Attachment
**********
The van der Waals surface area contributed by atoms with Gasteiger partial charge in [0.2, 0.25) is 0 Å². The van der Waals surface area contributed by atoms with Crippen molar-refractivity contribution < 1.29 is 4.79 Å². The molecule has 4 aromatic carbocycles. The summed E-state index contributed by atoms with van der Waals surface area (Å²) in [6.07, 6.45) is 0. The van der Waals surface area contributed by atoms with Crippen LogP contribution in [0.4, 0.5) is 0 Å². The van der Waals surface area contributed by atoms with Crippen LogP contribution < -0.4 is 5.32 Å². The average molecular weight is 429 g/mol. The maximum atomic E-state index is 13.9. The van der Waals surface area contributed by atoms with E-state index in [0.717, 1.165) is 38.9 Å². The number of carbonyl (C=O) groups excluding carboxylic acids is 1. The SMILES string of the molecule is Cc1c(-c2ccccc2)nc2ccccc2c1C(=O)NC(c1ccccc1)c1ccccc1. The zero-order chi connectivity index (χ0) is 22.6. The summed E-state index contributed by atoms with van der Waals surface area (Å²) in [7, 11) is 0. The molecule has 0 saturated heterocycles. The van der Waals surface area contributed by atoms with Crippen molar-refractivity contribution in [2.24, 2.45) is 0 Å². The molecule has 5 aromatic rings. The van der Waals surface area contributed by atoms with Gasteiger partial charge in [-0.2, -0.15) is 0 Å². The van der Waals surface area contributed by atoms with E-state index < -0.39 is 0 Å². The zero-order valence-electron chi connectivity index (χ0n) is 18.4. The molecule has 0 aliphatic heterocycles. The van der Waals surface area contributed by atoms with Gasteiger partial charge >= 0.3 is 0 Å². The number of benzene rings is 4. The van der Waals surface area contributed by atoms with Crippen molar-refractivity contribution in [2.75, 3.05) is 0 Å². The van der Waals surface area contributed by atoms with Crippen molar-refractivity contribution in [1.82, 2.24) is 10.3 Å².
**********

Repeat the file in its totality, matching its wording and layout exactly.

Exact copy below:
The van der Waals surface area contributed by atoms with Gasteiger partial charge in [0.2, 0.25) is 0 Å². The van der Waals surface area contributed by atoms with Crippen molar-refractivity contribution < 1.29 is 4.79 Å². The molecule has 4 aromatic carbocycles. The summed E-state index contributed by atoms with van der Waals surface area (Å²) in [6.07, 6.45) is 0. The van der Waals surface area contributed by atoms with Crippen LogP contribution in [0.4, 0.5) is 0 Å². The van der Waals surface area contributed by atoms with Crippen LogP contribution < -0.4 is 5.32 Å². The average molecular weight is 429 g/mol. The maximum atomic E-state index is 13.9. The van der Waals surface area contributed by atoms with E-state index in [0.717, 1.165) is 38.9 Å². The number of carbonyl (C=O) groups excluding carboxylic acids is 1. The SMILES string of the molecule is Cc1c(-c2ccccc2)nc2ccccc2c1C(=O)NC(c1ccccc1)c1ccccc1. The zero-order chi connectivity index (χ0) is 22.6. The summed E-state index contributed by atoms with van der Waals surface area (Å²) in [7, 11) is 0. The molecule has 0 saturated heterocycles. The van der Waals surface area contributed by atoms with Crippen molar-refractivity contribution in [2.24, 2.45) is 0 Å². The molecule has 5 aromatic rings. The van der Waals surface area contributed by atoms with Gasteiger partial charge in [-0.2, -0.15) is 0 Å². The van der Waals surface area contributed by atoms with E-state index < -0.39 is 0 Å². The zero-order valence-electron chi connectivity index (χ0n) is 18.4. The molecule has 0 aliphatic heterocycles. The van der Waals surface area contributed by atoms with Gasteiger partial charge >= 0.3 is 0 Å². The number of benzene rings is 4. The van der Waals surface area contributed by atoms with Crippen molar-refractivity contribution in [2.75, 3.05) is 0 Å². The van der Waals surface area contributed by atoms with Crippen molar-refractivity contribution in [1.82, 2.24) is 10.3 Å².